Dec. 22, 2004 Fox Chase Cancer Center researchers have presented preliminary results of a clinical trial in which women received a two-week shorter course of radiation therapy than the current standard following a lumpectomy. The study was presented today at the annual Charles A. Coltman Jr. San Antonio Breast Cancer Symposium.
Radiation therapy daily for six or seven weeks after a lumpectomy is the standard course of treatment for many women with breast cancer who have had breast-sparing surgery, called a lumpectomy.
"The length of time for radiation treatment is a major inconvenience to many women," said Gary Freedman, M.D., a radiation oncologist at Fox Chase Cancer Center and lead author of the study. "For some, it is a barrier that leads them to choose mastectomy instead of breast conservation."
In an effort to reduce the burden of treatment on women, Freedman and his colleagues at Fox Chase Cancer Center are studying a four-week course of radiation using IMRT (intensity-modulated radiation therapy) with an incorporated boost. A boost is a higher dose of radiation given to the site of the original tumor where the lumpectomy was done. This boost usually prolongs the radiation one to two weeks. In this phase II trial, the boost is given each day during the same four weeks the breast is treated.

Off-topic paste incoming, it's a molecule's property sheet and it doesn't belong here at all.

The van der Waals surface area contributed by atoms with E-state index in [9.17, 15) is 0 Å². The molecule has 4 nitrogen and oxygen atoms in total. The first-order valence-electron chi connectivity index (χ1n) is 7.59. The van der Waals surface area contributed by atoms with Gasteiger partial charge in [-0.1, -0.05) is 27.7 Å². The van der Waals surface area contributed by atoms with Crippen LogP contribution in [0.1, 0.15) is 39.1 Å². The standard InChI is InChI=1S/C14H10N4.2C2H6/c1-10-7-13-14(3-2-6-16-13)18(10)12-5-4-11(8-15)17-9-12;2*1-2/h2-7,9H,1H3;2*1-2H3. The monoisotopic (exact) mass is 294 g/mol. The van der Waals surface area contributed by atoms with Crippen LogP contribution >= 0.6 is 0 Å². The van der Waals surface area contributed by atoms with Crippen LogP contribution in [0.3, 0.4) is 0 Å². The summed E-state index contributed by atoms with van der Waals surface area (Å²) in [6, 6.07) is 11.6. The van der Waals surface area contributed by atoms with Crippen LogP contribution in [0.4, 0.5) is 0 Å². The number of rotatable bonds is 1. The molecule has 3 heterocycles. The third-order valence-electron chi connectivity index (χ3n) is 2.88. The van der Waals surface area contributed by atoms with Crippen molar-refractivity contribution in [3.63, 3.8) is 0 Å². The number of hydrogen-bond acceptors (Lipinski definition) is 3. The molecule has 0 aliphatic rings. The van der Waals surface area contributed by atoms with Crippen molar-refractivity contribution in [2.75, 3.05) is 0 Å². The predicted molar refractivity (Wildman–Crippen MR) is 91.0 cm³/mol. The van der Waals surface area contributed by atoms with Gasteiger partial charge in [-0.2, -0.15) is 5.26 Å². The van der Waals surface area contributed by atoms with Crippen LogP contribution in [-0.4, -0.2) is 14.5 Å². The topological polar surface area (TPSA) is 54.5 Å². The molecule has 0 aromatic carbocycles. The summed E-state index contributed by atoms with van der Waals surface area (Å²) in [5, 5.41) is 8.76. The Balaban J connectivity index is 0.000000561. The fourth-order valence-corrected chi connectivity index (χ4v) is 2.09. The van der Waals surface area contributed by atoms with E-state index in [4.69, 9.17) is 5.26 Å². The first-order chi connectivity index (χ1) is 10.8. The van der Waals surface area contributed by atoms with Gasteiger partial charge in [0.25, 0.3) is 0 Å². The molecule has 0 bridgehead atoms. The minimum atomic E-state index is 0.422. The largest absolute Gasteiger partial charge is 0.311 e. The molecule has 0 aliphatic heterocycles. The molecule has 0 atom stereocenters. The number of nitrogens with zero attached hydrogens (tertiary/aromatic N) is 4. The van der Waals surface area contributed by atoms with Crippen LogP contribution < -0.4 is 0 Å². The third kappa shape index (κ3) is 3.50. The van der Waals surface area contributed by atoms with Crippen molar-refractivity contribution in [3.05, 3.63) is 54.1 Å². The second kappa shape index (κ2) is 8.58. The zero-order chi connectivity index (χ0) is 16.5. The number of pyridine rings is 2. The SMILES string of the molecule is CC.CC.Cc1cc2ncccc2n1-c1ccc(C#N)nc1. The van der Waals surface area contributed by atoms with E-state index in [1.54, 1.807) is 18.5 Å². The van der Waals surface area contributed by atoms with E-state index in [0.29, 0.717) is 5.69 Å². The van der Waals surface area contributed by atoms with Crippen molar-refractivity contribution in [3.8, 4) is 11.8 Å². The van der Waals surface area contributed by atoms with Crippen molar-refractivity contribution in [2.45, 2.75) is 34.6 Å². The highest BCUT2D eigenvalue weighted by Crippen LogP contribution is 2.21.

At the San Antonio meeting, Freedman presented data on skin toxicity, or the effect the radiation has on the skin. Thirty-eight patients have completed radiation. Researchers have collected date from 28 women six weeks after the completion of treatment. The median age of the patients in the study was 55.
The toxicity to the skin was measured using a terminology called grades. Zero is the lowest level of side effects. Grade 1 is mild redness or dryness of the skin, and grade 2 is more moderate or severe redness from radiation or moist peeling of the skin folds of the breast. Grade 3 represents more severe skin reactions.
By the end of treatment week four, six patients (16%) had a grade 0 toxicity, 26 (68%) patients had grade 1 toxicity and six (16%) patients had grade 2 toxicity. There was no grade 3 or higher skin toxicity. Six weeks after radiation, the grade 2 skin toxicity was resolved for all women.
"Our study shows that IMRT for four weeks does cause side effects to the skin, but the level is milder than expected and considered acceptable," explained Freedman. "What's more, these results are comparable to the side effects seen in studies of conventional six-weeks of radiation."
Data is also being collected on tumor recurrence, cosmesis and quality of life.
"This radiation schedule may represent an alternative both to longer six- to seven-week standard whole-breast radiation and the more radically shortened one-week partial-breast treatment schedules," Freedman said.
Fox Chase Cancer Center was founded in 1904 in Philadelphia as the nation's first cancer hospital. In 1974, Fox Chase became one of the first institutions designated as a National Cancer Institute Comprehensive Cancer Center. Fox Chase conducts basic, clinical, population and translational research; programs of prevention, detection and treatment of cancer; and community outreach. For more information about Fox Chase activities, visit the Center's web site at http://www.fccc.edu or call 1-888-FOX CHASE.
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